I think when reviewing It Follows the consideration of genre has to be mentioned, if not be the focal point of the conversation. So, what I write here will be as much a discussion of critiquing genre (horror, in this case) as much as it will be an analysis of the film.
Now I rarely, if ever, mention the plot of the film in my reviews. It’s sloppy and boring to the reader and I try to avoid it at all costs. But in the case of It Follows it would be tough for me to make my points without giving you a broad overview of the plot. Also, there will be some SPOILERS. Again, I cannot make my points without divulging some of the happenings of the film.
The plot of the film involves a sexual encounter between our protagonist, Jay (played quite well by Maika Monroe) and a random fellow who has a pretty nasty secret to tell her after they have sex (typical, isn’t it?). This moment kicks off the narrative. This fellow essentially abducts our girl and reveals her fate, that being a slow, wordless, plodding entity that walks towards her with the sole intention of killing her. It sounds kind of silly, I know. “So it just walks at her? Big deal.” Agreed, big deal…..on paper. In the early moments of the film we are shown a young woman who has a mysterious fear of something we, the audience, cannot see. What we are shown, however, is her grizzly fate, beautiful and horrific in its presentation. This gives us a framing mechanism with which to carry our fear for Jay through the film. We know what this thing is capable of. Jay spends the rest of the movie running, driving, walking, and hiding from this thing in various states of relaxation and panic.
Writer/director David Robert Mitchell is to be commended for his efforts in creating an actual genre experience. The vast wide shots he employs give us a sense of openness in a very claustrophobic world where danger is literally walking at you every second. The plot is simple, but the way the entity is framed and the synthesized music cues are spot on for creepiness. The use of music and slow-burn score give the audience a sense of impending dread, which hearkens back to the simple score John Carpenter used in Halloween. In fact, the visual style and overall look of the film are directly modeled after Carpenter’s slasher classic. It’s nearly impossible to watch this film and not get a 70’s vibe, which was truly the era of suburban paranoia and unsettling horror cinema. The feel of this film is just wonderful, and I was forced to grade it a bit higher just based on the visceral experience alone.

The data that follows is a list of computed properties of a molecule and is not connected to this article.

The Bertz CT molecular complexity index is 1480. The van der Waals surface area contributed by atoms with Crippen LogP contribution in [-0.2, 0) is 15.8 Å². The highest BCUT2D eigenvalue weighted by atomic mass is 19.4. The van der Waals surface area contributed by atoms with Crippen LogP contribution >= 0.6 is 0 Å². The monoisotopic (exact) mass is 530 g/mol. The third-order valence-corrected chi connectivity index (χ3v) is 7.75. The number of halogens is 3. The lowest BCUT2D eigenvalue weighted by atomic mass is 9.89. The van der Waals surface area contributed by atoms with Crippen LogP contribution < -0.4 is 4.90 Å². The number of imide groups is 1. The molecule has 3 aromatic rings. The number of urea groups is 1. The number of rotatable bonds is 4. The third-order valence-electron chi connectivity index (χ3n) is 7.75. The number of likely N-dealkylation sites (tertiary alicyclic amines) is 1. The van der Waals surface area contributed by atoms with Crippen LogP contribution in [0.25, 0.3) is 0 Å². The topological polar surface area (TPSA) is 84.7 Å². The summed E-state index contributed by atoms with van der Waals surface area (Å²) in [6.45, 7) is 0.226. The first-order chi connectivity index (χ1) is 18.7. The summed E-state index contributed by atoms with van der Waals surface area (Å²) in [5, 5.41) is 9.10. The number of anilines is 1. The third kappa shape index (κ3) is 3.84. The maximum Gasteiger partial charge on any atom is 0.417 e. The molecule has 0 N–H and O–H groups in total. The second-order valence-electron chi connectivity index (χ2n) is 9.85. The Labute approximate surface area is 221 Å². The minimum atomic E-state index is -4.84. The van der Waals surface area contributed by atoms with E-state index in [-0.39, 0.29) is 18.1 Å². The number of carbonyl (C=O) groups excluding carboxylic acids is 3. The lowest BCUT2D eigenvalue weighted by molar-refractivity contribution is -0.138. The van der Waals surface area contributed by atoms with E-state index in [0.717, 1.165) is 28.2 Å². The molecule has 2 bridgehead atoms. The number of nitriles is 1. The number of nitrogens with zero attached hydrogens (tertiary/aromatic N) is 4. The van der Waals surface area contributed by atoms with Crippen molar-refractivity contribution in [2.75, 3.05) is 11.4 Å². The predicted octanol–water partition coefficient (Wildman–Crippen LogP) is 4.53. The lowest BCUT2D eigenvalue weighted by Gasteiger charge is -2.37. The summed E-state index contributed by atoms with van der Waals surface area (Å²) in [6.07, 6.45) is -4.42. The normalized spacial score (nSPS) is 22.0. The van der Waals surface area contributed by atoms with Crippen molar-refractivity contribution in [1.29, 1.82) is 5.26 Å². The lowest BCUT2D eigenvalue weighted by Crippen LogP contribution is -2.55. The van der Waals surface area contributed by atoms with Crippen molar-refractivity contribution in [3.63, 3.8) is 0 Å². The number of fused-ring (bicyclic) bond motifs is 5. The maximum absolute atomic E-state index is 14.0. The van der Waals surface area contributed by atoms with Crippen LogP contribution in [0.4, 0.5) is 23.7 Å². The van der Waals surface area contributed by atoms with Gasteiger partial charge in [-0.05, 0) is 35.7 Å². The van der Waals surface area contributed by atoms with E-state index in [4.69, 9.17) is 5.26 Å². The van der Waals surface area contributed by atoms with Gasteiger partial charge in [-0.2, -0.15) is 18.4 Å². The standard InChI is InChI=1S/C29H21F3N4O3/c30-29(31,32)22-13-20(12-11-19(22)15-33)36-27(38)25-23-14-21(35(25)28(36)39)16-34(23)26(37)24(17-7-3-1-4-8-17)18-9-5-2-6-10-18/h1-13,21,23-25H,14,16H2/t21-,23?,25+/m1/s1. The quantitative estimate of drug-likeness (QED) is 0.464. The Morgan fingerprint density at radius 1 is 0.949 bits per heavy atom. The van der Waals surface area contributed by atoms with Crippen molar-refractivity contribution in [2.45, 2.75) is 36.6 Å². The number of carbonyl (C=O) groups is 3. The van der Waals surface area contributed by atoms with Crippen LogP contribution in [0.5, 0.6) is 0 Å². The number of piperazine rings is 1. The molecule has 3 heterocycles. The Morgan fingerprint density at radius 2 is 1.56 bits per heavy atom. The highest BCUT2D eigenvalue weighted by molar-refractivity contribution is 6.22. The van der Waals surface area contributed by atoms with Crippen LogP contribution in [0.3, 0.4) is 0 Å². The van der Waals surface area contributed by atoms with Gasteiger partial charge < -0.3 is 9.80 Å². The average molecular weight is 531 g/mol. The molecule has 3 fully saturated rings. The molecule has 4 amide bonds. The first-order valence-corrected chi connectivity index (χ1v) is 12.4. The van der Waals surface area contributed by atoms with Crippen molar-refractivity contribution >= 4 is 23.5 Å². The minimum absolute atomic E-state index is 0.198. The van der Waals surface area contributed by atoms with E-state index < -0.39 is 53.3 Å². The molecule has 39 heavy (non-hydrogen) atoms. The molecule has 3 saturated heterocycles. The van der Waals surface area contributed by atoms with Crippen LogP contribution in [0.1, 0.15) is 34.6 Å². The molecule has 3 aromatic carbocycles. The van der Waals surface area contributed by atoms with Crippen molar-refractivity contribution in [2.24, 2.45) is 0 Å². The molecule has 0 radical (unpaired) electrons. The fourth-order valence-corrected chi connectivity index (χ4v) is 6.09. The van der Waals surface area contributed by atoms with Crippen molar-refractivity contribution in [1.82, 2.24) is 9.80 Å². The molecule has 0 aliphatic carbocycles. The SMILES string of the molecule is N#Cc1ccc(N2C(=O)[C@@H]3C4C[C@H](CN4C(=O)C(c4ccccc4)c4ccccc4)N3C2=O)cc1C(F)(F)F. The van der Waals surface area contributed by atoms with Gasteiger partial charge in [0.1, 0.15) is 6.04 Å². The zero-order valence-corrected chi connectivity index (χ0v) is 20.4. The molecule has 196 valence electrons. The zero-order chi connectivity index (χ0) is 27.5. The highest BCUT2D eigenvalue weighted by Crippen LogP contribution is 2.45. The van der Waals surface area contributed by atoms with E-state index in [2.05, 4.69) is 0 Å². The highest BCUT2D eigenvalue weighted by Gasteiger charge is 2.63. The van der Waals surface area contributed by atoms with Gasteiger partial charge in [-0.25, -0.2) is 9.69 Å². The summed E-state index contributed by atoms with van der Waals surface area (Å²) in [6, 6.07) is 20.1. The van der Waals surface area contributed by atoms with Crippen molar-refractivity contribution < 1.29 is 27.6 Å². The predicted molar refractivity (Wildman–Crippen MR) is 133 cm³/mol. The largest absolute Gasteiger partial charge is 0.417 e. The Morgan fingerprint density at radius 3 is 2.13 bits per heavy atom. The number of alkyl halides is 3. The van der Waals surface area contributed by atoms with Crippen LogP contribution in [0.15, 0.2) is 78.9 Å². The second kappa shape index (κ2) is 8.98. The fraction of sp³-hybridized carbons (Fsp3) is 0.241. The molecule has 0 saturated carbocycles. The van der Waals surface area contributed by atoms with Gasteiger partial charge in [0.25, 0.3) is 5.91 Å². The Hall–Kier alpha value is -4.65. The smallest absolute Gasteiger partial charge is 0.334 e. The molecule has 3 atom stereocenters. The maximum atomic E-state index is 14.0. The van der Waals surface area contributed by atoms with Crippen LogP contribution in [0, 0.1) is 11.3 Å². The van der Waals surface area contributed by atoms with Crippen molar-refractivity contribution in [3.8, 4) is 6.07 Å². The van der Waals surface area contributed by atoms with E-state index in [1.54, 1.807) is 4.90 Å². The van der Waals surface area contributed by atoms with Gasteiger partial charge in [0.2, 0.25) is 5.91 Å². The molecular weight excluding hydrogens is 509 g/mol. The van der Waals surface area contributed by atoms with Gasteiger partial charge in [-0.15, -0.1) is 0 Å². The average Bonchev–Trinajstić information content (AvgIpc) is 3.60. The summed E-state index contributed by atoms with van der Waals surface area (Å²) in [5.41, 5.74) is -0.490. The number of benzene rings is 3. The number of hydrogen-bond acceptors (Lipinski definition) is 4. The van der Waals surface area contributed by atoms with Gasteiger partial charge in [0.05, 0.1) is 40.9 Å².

But, as they say, kids, all good things must come to an end. From here on I’m going to nitpick this film and explain why it could have been so great and yet fails to be. Spoilers and snark ahead.
Note: I’m aware of budgetary constraints and what they can do to a narrative (when actually these constraints have proven to open up creative windows unseen by big-budget films, but that’s a different argument), so take that into account when reading my thoughts.
First, some ground rules for our villain: 1) It walks, and very slowly at that, 2) It can appear to be any person, friend or stranger, 3) It can only be seen by the person it is following, 4) It is affected by the physical world (e.g. doors, windows and trees are physical barriers), 5) Once it kills the person it is after it goes after the previous person who sexually transmitted the curse to them, 6) There is no explanation of its origin or its abilities/weaknesses, 7) Physically harming the entity only causes a momentary pause and does not inflict any damage whatsoever.
So this film begs the question, what would you do in this scenario? First off, you get out of town, right? Not these kids. They choose to hang around, scared shitless of the situation. I, for one (along with any sensible person concerned with their own well-being), would have my head on a swivel. The film demonstrates several scenarios where the audience can see the thing in the background, out of focus, walking toward Jay and she fails to see it til it’s right next to her. Now, I understand this is cinematic tension, but how am I supposed to give a rip about a character unless they display some level of intelligence? If the character isn’t making a valid attempt at self-preservation, then I don’t care if they die. That’s all there is to it. The film whiffs on what could have been a far more paranoia-driven narrative, but instead opts for lyricism. Again, this is Carpenter’s influence, where we see The Shape standing behind characters and staring blankly without their knowledge several times in Halloween, thus ratcheting up the tension. That film works so much better because the characters are unaware of the presence of a threat, meanwhile the characters in this film are well-aware that something is out to get them and they still choose to relax and not take any precautions. So, they just come off as stupid as opposed to innocently unaware and, therefore, more empathetic.